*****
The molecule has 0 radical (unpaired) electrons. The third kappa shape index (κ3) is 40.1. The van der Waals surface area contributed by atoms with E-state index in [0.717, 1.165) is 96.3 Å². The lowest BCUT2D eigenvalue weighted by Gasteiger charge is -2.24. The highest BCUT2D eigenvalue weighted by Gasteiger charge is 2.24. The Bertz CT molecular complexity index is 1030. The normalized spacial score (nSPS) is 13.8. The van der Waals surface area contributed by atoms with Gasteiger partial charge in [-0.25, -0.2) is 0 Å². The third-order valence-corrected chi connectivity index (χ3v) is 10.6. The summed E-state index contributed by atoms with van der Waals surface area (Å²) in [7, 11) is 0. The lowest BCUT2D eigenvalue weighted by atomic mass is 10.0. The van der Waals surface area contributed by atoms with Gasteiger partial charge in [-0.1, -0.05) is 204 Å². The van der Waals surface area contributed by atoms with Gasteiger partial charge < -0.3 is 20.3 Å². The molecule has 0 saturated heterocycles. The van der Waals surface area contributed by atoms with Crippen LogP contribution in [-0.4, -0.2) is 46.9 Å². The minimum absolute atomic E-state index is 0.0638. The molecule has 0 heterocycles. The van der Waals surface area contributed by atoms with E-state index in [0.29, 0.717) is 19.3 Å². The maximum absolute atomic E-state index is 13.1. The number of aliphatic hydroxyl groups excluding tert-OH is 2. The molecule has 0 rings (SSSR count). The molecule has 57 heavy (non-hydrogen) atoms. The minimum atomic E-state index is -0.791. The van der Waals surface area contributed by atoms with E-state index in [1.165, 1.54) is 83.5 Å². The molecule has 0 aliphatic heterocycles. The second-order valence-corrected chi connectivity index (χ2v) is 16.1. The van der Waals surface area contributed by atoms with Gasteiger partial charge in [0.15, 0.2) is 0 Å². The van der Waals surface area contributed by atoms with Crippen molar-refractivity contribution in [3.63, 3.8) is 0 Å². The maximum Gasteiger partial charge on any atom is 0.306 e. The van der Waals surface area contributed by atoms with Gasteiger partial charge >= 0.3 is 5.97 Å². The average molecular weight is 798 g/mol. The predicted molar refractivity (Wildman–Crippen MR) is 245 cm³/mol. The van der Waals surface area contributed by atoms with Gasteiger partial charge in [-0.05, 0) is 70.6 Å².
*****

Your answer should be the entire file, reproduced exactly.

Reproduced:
The molecule has 0 radical (unpaired) electrons. The third kappa shape index (κ3) is 40.1. The van der Waals surface area contributed by atoms with E-state index in [0.717, 1.165) is 96.3 Å². The lowest BCUT2D eigenvalue weighted by Gasteiger charge is -2.24. The highest BCUT2D eigenvalue weighted by Gasteiger charge is 2.24. The Bertz CT molecular complexity index is 1030. The normalized spacial score (nSPS) is 13.8. The van der Waals surface area contributed by atoms with Gasteiger partial charge in [-0.25, -0.2) is 0 Å². The third-order valence-corrected chi connectivity index (χ3v) is 10.6. The summed E-state index contributed by atoms with van der Waals surface area (Å²) in [7, 11) is 0. The lowest BCUT2D eigenvalue weighted by atomic mass is 10.0. The van der Waals surface area contributed by atoms with Gasteiger partial charge in [-0.1, -0.05) is 204 Å². The van der Waals surface area contributed by atoms with Gasteiger partial charge < -0.3 is 20.3 Å². The molecule has 0 saturated heterocycles. The van der Waals surface area contributed by atoms with Crippen LogP contribution in [-0.4, -0.2) is 46.9 Å². The minimum absolute atomic E-state index is 0.0638. The molecule has 0 heterocycles. The van der Waals surface area contributed by atoms with E-state index in [0.29, 0.717) is 19.3 Å². The maximum absolute atomic E-state index is 13.1. The number of aliphatic hydroxyl groups excluding tert-OH is 2. The molecule has 0 rings (SSSR count). The molecule has 57 heavy (non-hydrogen) atoms. The minimum atomic E-state index is -0.791. The van der Waals surface area contributed by atoms with E-state index in [1.165, 1.54) is 83.5 Å². The molecule has 0 aliphatic heterocycles. The second-order valence-corrected chi connectivity index (χ2v) is 16.1. The van der Waals surface area contributed by atoms with Gasteiger partial charge in [0.15, 0.2) is 0 Å². The van der Waals surface area contributed by atoms with Crippen molar-refractivity contribution in [3.63, 3.8) is 0 Å². The maximum Gasteiger partial charge on any atom is 0.306 e. The van der Waals surface area contributed by atoms with Gasteiger partial charge >= 0.3 is 5.97 Å². The average molecular weight is 798 g/mol. The predicted molar refractivity (Wildman–Crippen MR) is 245 cm³/mol. The van der Waals surface area contributed by atoms with Gasteiger partial charge in [-0.05, 0) is 70.6 Å².